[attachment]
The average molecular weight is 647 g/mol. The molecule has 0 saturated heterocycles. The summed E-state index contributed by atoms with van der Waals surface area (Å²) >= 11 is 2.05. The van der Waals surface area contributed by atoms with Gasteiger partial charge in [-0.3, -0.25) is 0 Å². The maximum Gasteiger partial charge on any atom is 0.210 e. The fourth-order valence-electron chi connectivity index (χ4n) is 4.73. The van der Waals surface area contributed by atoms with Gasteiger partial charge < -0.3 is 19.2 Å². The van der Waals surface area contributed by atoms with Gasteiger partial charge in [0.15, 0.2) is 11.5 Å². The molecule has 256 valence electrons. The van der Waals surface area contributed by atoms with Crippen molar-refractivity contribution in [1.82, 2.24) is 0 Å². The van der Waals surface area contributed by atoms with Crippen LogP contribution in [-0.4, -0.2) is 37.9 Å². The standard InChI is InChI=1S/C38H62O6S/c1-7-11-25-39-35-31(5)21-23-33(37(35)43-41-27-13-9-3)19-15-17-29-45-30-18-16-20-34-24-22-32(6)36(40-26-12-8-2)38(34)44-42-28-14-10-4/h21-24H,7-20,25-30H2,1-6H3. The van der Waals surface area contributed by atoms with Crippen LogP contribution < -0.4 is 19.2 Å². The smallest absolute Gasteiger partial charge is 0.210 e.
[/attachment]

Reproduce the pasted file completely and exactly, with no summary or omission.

The average molecular weight is 647 g/mol. The molecule has 0 saturated heterocycles. The summed E-state index contributed by atoms with van der Waals surface area (Å²) >= 11 is 2.05. The van der Waals surface area contributed by atoms with Gasteiger partial charge in [-0.3, -0.25) is 0 Å². The maximum Gasteiger partial charge on any atom is 0.210 e. The fourth-order valence-electron chi connectivity index (χ4n) is 4.73. The van der Waals surface area contributed by atoms with Gasteiger partial charge < -0.3 is 19.2 Å². The van der Waals surface area contributed by atoms with Gasteiger partial charge in [0.15, 0.2) is 11.5 Å². The molecule has 256 valence electrons. The van der Waals surface area contributed by atoms with Crippen molar-refractivity contribution in [1.82, 2.24) is 0 Å². The van der Waals surface area contributed by atoms with Crippen LogP contribution in [-0.4, -0.2) is 37.9 Å². The standard InChI is InChI=1S/C38H62O6S/c1-7-11-25-39-35-31(5)21-23-33(37(35)43-41-27-13-9-3)19-15-17-29-45-30-18-16-20-34-24-22-32(6)36(40-26-12-8-2)38(34)44-42-28-14-10-4/h21-24H,7-20,25-30H2,1-6H3. The van der Waals surface area contributed by atoms with Crippen LogP contribution < -0.4 is 19.2 Å². The smallest absolute Gasteiger partial charge is 0.210 e.